In the United Kingdom the average broadband speed is roughly 60 Mbps [ UK Home Broadband Performance – Ofcom ]. However as this average speed is dependant on the broadband infrastructure installed in any given location. Up until recently we only had access to a ADSL connection that could run at roughly 38 Mbps.
However, as full fibre broadband finally arrived in our town, and because the contract for our Internet connection was coming to an end. We thought that now would be the perfect time to review our options and see if we should upgrade to Full Fibre broadband.
Our current internet connection is provided by a subsidiary of British Telecom called Plusnet, so while we are only able to get 37 Mbps download and 7 Mbps upload, it has always been a very consistent service. However we suspect that this consistency relates to the fact we use our own hardware, rather than the hardware our Internet Service Provider gave us.
While not something typically done in the UK. We went to the trouble of fitting CAT 6E ethernet cable throughout our home, which is then supported with a WiFi 6 network. The WiFi 6 network is then used to supply internet to computers, IoT devices and smartphones. With our entertainment devices (TV’s, games consoles and media players), hardwired to our router. This is so that our router can then better manage the data traffic to our 38 Mbps internet connection. So while our current ADSL connection is not particularly fast, it does serve us well.
Why have Full Fibre Internet?
The main selling point of Gigabit Internet seems to be that faster is better, as it will allow multiple people to use an internet connection without seeing a drop or loss of quality in the services they are using. However in real world use most of our current technologies, do not need the speeds that Gigabit Internet offers.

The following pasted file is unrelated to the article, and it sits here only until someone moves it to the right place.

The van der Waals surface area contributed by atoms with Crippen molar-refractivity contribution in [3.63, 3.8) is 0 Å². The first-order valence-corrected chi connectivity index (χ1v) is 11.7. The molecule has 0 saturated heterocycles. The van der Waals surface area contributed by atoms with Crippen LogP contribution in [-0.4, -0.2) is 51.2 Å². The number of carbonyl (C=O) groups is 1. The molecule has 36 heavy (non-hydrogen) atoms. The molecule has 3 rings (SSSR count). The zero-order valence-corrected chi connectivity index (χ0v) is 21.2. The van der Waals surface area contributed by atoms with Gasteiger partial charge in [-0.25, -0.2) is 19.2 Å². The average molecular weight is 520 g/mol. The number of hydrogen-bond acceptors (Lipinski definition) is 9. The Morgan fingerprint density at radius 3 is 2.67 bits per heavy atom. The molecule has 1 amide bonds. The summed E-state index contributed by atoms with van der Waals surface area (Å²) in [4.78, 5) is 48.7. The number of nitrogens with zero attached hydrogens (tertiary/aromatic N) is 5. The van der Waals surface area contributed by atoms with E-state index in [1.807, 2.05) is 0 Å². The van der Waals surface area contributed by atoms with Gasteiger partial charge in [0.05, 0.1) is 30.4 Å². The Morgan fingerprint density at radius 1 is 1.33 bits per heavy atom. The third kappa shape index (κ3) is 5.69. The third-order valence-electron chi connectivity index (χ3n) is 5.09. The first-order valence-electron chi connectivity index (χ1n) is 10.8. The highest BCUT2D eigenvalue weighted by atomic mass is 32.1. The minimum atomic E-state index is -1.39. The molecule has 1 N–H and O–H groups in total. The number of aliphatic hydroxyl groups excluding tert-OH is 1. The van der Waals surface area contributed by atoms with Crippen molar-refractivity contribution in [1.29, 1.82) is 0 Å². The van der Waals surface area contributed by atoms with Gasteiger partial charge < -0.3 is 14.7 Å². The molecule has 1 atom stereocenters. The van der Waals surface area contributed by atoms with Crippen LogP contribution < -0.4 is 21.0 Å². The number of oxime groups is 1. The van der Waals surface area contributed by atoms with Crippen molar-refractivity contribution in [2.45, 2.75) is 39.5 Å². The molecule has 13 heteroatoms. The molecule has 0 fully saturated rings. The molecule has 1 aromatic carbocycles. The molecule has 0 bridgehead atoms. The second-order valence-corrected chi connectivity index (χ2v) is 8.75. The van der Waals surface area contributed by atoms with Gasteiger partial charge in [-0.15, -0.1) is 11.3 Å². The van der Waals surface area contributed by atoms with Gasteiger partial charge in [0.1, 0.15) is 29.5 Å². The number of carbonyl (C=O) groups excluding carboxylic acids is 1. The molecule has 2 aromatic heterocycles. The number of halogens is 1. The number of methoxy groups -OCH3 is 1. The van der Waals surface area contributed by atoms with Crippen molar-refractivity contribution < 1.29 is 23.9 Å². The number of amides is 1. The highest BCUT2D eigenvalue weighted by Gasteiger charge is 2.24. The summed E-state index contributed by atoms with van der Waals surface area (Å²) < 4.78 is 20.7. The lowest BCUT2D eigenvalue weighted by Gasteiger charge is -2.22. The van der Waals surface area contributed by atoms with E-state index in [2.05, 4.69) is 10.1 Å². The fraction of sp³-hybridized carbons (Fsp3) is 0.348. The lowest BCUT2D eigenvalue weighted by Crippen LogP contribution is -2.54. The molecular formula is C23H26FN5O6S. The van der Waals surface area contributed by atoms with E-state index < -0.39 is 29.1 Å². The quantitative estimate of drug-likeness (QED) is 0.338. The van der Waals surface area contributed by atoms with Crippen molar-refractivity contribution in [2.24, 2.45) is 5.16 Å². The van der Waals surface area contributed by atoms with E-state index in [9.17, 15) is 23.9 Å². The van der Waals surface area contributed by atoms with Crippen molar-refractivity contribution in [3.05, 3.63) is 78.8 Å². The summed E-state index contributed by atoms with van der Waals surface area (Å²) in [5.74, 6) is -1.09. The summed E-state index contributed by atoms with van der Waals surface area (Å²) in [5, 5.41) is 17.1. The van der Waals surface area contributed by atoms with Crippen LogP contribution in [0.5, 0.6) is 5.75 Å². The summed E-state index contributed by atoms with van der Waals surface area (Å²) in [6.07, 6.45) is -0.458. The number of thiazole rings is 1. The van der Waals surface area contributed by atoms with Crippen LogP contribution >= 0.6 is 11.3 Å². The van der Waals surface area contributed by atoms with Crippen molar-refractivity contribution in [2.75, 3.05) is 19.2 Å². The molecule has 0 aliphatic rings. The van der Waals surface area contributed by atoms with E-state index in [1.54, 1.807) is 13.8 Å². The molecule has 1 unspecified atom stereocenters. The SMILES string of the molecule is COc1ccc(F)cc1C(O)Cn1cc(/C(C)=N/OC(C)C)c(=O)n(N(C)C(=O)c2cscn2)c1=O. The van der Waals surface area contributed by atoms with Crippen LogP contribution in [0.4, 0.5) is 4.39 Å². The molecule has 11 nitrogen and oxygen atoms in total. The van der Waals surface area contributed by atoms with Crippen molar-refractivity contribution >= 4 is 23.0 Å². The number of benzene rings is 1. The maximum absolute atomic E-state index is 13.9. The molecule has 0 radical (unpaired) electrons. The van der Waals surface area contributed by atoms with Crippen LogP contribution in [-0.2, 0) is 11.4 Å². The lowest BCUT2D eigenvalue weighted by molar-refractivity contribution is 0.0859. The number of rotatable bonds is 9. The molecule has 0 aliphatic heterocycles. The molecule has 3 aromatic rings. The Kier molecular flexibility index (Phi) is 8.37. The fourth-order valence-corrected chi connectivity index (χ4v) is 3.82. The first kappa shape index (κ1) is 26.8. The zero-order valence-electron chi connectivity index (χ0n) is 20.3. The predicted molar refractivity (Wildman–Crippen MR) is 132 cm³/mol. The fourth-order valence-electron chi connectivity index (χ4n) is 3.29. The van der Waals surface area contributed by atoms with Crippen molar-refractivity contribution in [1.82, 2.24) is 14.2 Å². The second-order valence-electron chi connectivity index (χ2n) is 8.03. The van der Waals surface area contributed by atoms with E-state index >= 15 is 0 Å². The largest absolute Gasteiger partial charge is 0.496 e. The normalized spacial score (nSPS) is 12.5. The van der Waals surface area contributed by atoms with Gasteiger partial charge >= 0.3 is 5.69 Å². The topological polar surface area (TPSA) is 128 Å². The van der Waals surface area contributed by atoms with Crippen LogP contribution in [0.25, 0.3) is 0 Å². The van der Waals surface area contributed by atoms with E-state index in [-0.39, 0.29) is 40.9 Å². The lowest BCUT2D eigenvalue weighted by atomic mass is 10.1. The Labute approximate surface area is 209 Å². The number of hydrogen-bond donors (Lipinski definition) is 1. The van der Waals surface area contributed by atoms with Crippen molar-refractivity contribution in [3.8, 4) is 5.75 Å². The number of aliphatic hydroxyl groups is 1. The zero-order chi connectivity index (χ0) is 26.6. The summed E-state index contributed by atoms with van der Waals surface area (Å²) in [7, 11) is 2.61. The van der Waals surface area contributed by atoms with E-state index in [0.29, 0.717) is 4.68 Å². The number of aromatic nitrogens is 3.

So for example to stream a 4K video from Netflix requires 15 Mbps, while HD 1080p YouTube videos will use 5 Mbps. Video conferencing services like FaceTime and Skype will need between 1 to 4 Mbps, and a games console like the PlayStation 5 needs at least 3Mbps.
To put these numbers into perspective, in our household we can have two people watching two different 4K movies at the same time, while someone also uses YouTube or plays video games online… and yes the PS5 seems to work well, able to get a 22 ms ping rate.
So are there benefits?
Granted waiting for a system update to download, or having to wait hours for a game to download and install are major pains. However as these types of downloads are not done every day, and by using just a little time management, most downloads are not too inconvenient.
As to uploading, it would be nice to get videos posted to YouTube or Vimeo more quickly. However, as we also have to think of a title, create a thumbnail, write a description and time stamp our videos. By the time we have finished preparing the video, it’s usually finished uploading to YouTube anyway.
What did we do?
As you may have guessed we basically talked ourselves out of signing up for full fibre broadband. So as it stands we were able to haggle with our current Internet Service Provider and get a new 18 month fixed contract at half the price of our current ADSL connection. This is important as broadband prices are due to increase in the UK, as of April. So for now we will continue to use our existing 38 Mbps connection, but keep an eye on a Gigabit connection for the future.